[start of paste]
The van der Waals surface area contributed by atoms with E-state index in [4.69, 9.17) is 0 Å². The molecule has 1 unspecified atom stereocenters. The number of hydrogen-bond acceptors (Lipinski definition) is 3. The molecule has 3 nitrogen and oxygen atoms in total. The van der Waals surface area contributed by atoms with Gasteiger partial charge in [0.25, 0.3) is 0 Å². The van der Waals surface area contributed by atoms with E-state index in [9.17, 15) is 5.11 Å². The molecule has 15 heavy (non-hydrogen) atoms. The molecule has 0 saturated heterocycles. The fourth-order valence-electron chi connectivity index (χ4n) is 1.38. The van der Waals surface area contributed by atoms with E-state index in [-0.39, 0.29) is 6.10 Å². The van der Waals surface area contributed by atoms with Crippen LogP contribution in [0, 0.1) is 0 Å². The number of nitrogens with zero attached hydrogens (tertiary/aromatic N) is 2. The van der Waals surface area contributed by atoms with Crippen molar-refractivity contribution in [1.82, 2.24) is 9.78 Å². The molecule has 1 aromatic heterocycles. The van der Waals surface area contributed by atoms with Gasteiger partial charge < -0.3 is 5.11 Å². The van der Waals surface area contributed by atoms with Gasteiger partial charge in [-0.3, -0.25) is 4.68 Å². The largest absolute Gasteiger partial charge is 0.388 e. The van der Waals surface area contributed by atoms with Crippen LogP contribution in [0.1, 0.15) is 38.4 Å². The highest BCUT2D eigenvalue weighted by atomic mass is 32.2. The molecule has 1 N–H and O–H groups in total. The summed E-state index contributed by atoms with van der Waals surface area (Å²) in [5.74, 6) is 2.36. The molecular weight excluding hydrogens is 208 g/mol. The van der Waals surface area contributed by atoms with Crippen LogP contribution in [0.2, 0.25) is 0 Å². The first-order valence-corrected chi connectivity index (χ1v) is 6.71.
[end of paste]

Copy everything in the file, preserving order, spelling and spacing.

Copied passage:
The van der Waals surface area contributed by atoms with E-state index in [4.69, 9.17) is 0 Å². The molecule has 1 unspecified atom stereocenters. The number of hydrogen-bond acceptors (Lipinski definition) is 3. The molecule has 3 nitrogen and oxygen atoms in total. The van der Waals surface area contributed by atoms with Gasteiger partial charge in [0.25, 0.3) is 0 Å². The van der Waals surface area contributed by atoms with E-state index in [9.17, 15) is 5.11 Å². The molecule has 15 heavy (non-hydrogen) atoms. The molecule has 0 saturated heterocycles. The fourth-order valence-electron chi connectivity index (χ4n) is 1.38. The van der Waals surface area contributed by atoms with E-state index in [-0.39, 0.29) is 6.10 Å². The van der Waals surface area contributed by atoms with Crippen LogP contribution in [0, 0.1) is 0 Å². The number of nitrogens with zero attached hydrogens (tertiary/aromatic N) is 2. The van der Waals surface area contributed by atoms with Crippen molar-refractivity contribution in [1.82, 2.24) is 9.78 Å². The molecule has 1 aromatic heterocycles. The van der Waals surface area contributed by atoms with Gasteiger partial charge < -0.3 is 5.11 Å². The van der Waals surface area contributed by atoms with Gasteiger partial charge in [-0.3, -0.25) is 4.68 Å². The largest absolute Gasteiger partial charge is 0.388 e. The van der Waals surface area contributed by atoms with Crippen LogP contribution in [0.1, 0.15) is 38.4 Å². The highest BCUT2D eigenvalue weighted by atomic mass is 32.2. The molecule has 1 N–H and O–H groups in total. The summed E-state index contributed by atoms with van der Waals surface area (Å²) in [5.74, 6) is 2.36. The molecular weight excluding hydrogens is 208 g/mol. The van der Waals surface area contributed by atoms with Crippen LogP contribution in [0.2, 0.25) is 0 Å². The first-order valence-corrected chi connectivity index (χ1v) is 6.71.